- Elastic stock has more than doubled since the company's IPO in October.
- A quarter of the shares subject to lock-up agreements became eligible for selling on Wednesday.
Elastic shares dropped 3.5 percent Wednesday after the software company's initial post-IPO lock-up period expired, allowing insiders to sell stock for the first time.
Elastic, which provides open-source search software used by businesses, went public in October at $36 a share and the stock has since surged, closing on Tuesday at $87.14. Last week the company said that 25 percent of the shares that have been subject to lock-up agreements will be released and available for sale, so long as the stock's closing price on Monday was at least 33 percent higher than the IPO price.
In its IPO prospectus, Elastic said the lock-up period would cover the traditional 180 days after the offering, which would be early April. But conditions were met to accelerate the process.
On Wednesday, trading volume topped 2.3 million shares, making it the most active day for Elastic since its debut on Oct. 5. For the third consecutive day the stock moved more than 3 percent lower.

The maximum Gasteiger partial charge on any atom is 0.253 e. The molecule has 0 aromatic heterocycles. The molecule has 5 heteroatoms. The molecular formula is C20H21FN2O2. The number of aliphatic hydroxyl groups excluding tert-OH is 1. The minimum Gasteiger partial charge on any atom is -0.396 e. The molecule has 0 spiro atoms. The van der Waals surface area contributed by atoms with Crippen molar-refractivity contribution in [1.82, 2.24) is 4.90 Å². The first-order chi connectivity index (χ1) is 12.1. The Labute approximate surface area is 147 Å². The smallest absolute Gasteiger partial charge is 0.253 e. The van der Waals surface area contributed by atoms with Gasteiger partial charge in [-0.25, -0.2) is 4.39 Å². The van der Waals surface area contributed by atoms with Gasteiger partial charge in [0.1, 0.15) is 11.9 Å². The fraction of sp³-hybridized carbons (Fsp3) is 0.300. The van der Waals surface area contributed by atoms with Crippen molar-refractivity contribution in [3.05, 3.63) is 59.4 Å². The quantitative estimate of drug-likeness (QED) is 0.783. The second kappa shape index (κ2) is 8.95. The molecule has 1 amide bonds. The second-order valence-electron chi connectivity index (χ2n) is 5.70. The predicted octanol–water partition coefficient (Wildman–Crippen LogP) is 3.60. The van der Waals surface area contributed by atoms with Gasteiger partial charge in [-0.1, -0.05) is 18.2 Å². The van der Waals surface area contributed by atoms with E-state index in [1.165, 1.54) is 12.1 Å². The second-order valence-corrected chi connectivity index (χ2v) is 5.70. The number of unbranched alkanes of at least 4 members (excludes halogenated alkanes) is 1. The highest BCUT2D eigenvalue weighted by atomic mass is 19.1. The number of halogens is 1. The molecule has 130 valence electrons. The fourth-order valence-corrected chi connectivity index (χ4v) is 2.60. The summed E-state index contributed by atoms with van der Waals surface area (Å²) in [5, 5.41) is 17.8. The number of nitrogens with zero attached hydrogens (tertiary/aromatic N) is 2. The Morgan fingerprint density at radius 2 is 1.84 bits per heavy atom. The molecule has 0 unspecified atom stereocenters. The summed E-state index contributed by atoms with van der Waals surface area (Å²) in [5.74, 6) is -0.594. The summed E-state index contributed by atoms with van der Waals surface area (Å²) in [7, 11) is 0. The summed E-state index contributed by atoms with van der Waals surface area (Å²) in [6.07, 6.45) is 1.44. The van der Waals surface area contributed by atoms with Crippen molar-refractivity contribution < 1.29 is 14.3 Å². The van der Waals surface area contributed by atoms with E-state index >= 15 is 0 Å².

Lock-up expirations have hit other technology companies in recent years, including Nutanix, Pivotal and Roku, introducing sudden dips and spikes in trading volume. Elastic has been lightly traded to date, because only 29 percent of the shares outstanding were available to be traded, with the rest owned by insiders, primarily early employees and venture investors. Large shareholders include Australia's Future Fund Management Agency, Morgan Stanley, venture-capital firm Benchmark and co-founders Shay Banon and Steven Schuurman.
On Tuesday, analysts at Oppenheimer and Co. initiated coverage of Elastic with an outperform rating and a $110 price target.
"We see a long runway for growth and believe current expectations under-appreciate Elastic's applicability, revenue upside potential" and ability to grow beyond search, the analysts wrote.
WATCH: Elastic CEO on NYSE IPO